The National Anachronism

Dan Rodricks

November 23, 1990|By Dan Rodricks

Curbside recycling spreads to communities throughout the country. Kids pull their parents to weekend recycling centers with loads of squashed aluminum cans, glass bottles and plastic containers. The largest fast-food chain in the world decides to stop using plastic foam packaging. The movement against the wearing furs grows. "Save The Earth," once dismissed as little more than bumper-sticker bromide, becomes the motto of a new generation of environmentally sensitive Americans.

And here, at the upper reach of the ecologically fragile Chesapeake Bay, the National Aquarium in Baltimore puts trapped dolphins and beluga whales on display in a new $35 million pavilion.

If you don't see the incongruity there, I'll lay it out for you.

Now that the threat of nuclear annihilation supposedly has dissipated with the end of the Cold War, and now that the Get-Mine Reagan days have purportedly passed, there is a new and more wholesome attitude awake in the kids of this country. They may be pessimistic about the immediate future -- polls say college students are worried they'll only be able to find jobs requiring the wearing of name tags -- but they are determined to do something about the future of the earth. They know they have no choice. It's Recycle Or Die (or, Use Roll-On Or Die).

After 20 years as the domain of earth mothers and bark-nibblers, the Green Movement seems to have spread into, and throughout, the middle class. There are at least three dynamics at play here: The coming of age of the original Save The Earth crowd; the lack of -- and need for -- a rallying point for today's high school- and college-aged Americans; and general anxiety over global warming and damage to the ozone layer.

So what do we have?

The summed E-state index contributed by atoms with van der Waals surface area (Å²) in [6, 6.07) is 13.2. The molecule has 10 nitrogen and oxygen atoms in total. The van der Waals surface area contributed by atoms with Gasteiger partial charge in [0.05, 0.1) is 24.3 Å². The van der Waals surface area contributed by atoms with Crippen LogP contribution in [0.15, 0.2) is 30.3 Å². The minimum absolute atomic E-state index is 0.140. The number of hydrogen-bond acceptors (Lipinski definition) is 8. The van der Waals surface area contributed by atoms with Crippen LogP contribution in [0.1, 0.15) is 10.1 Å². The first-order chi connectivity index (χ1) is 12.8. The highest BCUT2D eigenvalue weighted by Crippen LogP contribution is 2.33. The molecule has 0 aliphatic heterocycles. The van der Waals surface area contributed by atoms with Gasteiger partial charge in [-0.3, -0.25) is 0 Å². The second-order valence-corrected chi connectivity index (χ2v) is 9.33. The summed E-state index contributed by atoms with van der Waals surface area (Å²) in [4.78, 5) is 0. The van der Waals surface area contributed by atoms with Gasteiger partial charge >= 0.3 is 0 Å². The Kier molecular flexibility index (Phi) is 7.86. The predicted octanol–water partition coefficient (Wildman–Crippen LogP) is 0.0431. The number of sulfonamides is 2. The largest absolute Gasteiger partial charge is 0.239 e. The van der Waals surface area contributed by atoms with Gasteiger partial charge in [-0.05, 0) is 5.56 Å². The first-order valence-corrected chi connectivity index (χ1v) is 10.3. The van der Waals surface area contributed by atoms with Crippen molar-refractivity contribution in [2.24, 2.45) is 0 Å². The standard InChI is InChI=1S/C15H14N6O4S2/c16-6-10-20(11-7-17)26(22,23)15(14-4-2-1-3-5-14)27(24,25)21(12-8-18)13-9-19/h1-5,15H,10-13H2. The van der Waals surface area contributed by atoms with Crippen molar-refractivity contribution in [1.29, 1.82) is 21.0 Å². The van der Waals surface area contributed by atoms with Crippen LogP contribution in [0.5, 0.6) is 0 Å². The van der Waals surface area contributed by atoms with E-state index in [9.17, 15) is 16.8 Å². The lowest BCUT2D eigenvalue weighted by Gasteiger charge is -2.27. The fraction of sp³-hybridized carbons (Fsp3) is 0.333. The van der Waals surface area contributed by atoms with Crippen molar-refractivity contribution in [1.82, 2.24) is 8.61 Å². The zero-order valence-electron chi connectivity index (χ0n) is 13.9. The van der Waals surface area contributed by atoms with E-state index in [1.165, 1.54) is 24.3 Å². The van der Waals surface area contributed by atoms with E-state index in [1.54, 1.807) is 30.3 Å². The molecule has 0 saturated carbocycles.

We have ordinary people stepping out of their back doors with containers full of squashed aluminum cans. We have recycling centers mobbed on Saturday mornings. We have kids giving their parents a hard time over wasteful, environmentally harmful behavior. To which we all cheer.

The Green Generation -- earth-conscious from nursery school to grave -- finally might have arrived.

In the midst of this wonderful awakening, we have the National Aquarium and its promoters. They are out to lunch. They don't have a clue.

Their facility is better called the National Anachronism.

The new Marine Mammal Pavilion, featuring captured dolphins in a huge tank of water, does not belong to the times in which we are living. It belongs to the times from which we just emerged. It belongs to the age of the Great White Hunter and P.T. Barnum.

The Marine Mammal Pavillion is another aquatic circus. Starting right after Christmas, dolphins with cute names will be performing three to six 30-minute shows daily.

Aquarium officials assure us that the public will see the dolphins performing "naturally." And all of this is being done, they say, for "educational purposes."

All of which is malarkey. There is nothing "natural" about dolphins, as gregarious as we like to think they are, performing tandem leaps in a tank for an audience of 1,500. The Marine Mammal Pavilion was not built for the noble purpose of "education." (How has a century of putting elephants in zoos "educated" the public to the benefit of elephants in the wild?)

It's easy to figure out. The new pavilion was built to punch up the Inner Harbor as a tourist attraction and to lure back to Baltimore those people who saw the National Aquarium once and had no intention of returning within the next five to 10 years (especially at the rates the aquarium charges for admission).

You don't have to be a tofu-addicted animal-rights activist to see how, as a major institution in this community, the National Aquarium fosters regressive thinking about the environment by sticking with this dolphin show. Aquarium officials, of course, think they are doing just the opposite. They think they are making kids more earth-sensitive by bringing the dolphins here.

They're wrong.

Their marketing people goofed. They didn't figure for the coming of the Green Generation.

These kids consider tanked dolphins to be totally uncool. These kids are smart, sincere about saving the earth, and determined to have a part in making it happen. They know it takes more than recycling aluminum cans, too. It takes a major change in attitude, a lifelong commitment to life on earth, and a rejection of the old ways.

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